The Picture of Dorian Gray

Table of contents

1. Chapter 1

The studio was filled with the rich odour of roses, and when the light summer wind stirred amidst the trees of the garden there came through the open door the heavy scent of the lilac, or the more delicate perfume of the pink flowering thorn.

From the corner of the divan of Persian saddle-boys on which he was lying, smoking, as was his custom, usual innumerable cigarettes, Lord Henry Wotton could just catch the [...] gleam of the honey-sweet and hony-colored blossoms of the laburnum, that was hanging from the tremulous branches that seemed hardly able to bear the burden of a beauty so flame-like as theirs: and, now and then, the fantastic shadows of birds in flight flitted across the long tussore-silk curtains that were stretched in front of the huge window, producing a kind of momentary Japanese effect, and making him think of those pallid jade-faced painters who, in an art that is seemingly immobile, seek to convey the laws of swiftness and motion. The sudden murmur of the bees shouldering their way through the long unmown grass or circling with monotonous insistance round the black-crocketed spines of the early June holly-hocks, seemed to make the stillness more oppressive, [...] and the dim roar of London was like the bourdon note of a distant organ.

In the center of the room, [...] clamped to an upbright easel, was standing the full-length portrait of a young man of extraodinary personal beauty, and in front of it, some little distance away, was sitting sat the painter artist himself, Basil Hallward, whose sudden disappearance some years ago caused at the time such public excitement, and [...] gave rise to so many strange conjectures.

As he looked at the gracious and comely form he had so skillfully mirrored in his art, a delicate[?] smile of pleasure passed across his face, and seemed about to linger there. But he suddenly started up, and closing his eyes placed his fingers upon the lids, as though he sought to imprison within his brain some [...] [...] curious dream from which he feared he might awake.

‘"It is your best work, Basil, the best thing you have ever done," said Lord Henry languidly. "You must certainly send it next year to the Grosvenor. The Academy is too large, and too vulgar. The Grosvenor is the only place."’

‘"I don't think I will send it will send it any where," he answered, tossing his head back in that odd way that used to make us[?] his friends laugh at him in Oxford. "No: I won't send it anywhere. And yet, you are quite right about it. It is my best work."’

Lord Henry elevated his eyebrows, and looked at him in amazement through the thin blue wreathes of smoke that curled [...] up in such fanciful whorls from his heavy opium-tainted cigarette. ‘"Not send it anywhere? My dear fellow, why? Have you got any reason? What odd chaps you painters are! You do any thing in the world to gain a reputation. And soon as you have it one you seem to want to throw it away. It is silly of you, for there is only one thing in the world worse than being talked about, and that is not being talked about. A portrait like this would set you far above all the young men in England, and make the old men quite jealous, if old men are even capable of any emotion."’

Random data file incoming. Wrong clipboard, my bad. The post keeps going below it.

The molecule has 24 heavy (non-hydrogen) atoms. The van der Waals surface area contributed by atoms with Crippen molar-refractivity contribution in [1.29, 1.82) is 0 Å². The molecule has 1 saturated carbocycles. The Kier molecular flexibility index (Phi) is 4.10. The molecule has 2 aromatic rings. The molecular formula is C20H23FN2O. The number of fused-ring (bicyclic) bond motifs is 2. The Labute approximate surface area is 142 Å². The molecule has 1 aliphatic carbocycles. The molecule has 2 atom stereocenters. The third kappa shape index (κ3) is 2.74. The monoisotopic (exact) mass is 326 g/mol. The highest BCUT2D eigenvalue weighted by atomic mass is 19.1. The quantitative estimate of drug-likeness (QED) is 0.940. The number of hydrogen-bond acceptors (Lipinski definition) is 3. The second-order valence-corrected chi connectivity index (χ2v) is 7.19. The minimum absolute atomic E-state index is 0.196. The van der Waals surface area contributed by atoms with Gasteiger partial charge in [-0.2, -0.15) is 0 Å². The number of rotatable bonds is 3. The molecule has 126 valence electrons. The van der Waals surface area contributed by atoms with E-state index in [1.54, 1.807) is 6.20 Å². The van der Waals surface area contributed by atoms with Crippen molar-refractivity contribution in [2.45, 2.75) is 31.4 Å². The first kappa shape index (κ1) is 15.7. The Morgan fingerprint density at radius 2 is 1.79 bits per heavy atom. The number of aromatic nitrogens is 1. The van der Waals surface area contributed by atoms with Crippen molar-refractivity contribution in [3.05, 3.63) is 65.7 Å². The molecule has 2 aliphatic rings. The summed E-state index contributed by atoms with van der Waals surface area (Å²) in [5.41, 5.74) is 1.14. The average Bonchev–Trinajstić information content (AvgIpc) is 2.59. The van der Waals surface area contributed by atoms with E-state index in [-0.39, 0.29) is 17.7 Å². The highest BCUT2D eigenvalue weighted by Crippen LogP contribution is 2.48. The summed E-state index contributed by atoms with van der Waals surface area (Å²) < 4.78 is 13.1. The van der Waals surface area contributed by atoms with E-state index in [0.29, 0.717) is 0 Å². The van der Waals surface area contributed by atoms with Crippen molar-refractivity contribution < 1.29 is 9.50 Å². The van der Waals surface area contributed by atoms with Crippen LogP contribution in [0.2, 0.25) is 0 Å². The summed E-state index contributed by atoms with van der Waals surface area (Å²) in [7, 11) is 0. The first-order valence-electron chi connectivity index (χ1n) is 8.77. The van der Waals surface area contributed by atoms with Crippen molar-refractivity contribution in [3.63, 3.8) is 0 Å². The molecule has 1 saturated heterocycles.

‘"I know you will laugh at me," he replied, "but I really cannot exhibit it. I have put too much of myself into it." ’ Lord Henry stretched his long legs out on the divan, and shook with laughter. ‘"Yes: I knew you would laugh, but it is quite true, all the same." ’

‘"Too much of yourself in it! Upon my word, Basil, I didn't know you were so vain, and I really can't see any resemblance between you with your rugged strong face, and your coal-black hair, and this young Adonis, who looks as if he was made of ivory and rose-leaves. Why, my dear Basil, he is a Narcissus! And you–-well of course you have an intellectual expression, and all that. But Beauty, real Beauty, only begins ends where an intellectual expression begins. Intellect is in itself an exaggeration, and destroys the harmony of any face. The moment one [...] sits down to think, one becomes all nose, or all forehead, or something horrid. Look at the successful men in any [...] of the learned professions. How perfectly hideous they are! Except of course in the Church. But then in the Church they don't think. A Bishop keeps on saying at the age of eighty what he was told to say when he was a boy of eighteen, and consequently he always looks absolutely delightful. Your mysterious young friend, whose name you have never told me but whose picture really fascinates me, never thinks. I feel quite sure of that. He is a brainless, beautiful thing, who should be always here in winter when we have no flowers to look at, and always here in summer when we want something to chill our intelligences. Don't flatter yourself, Basil. You are not in the least like him."’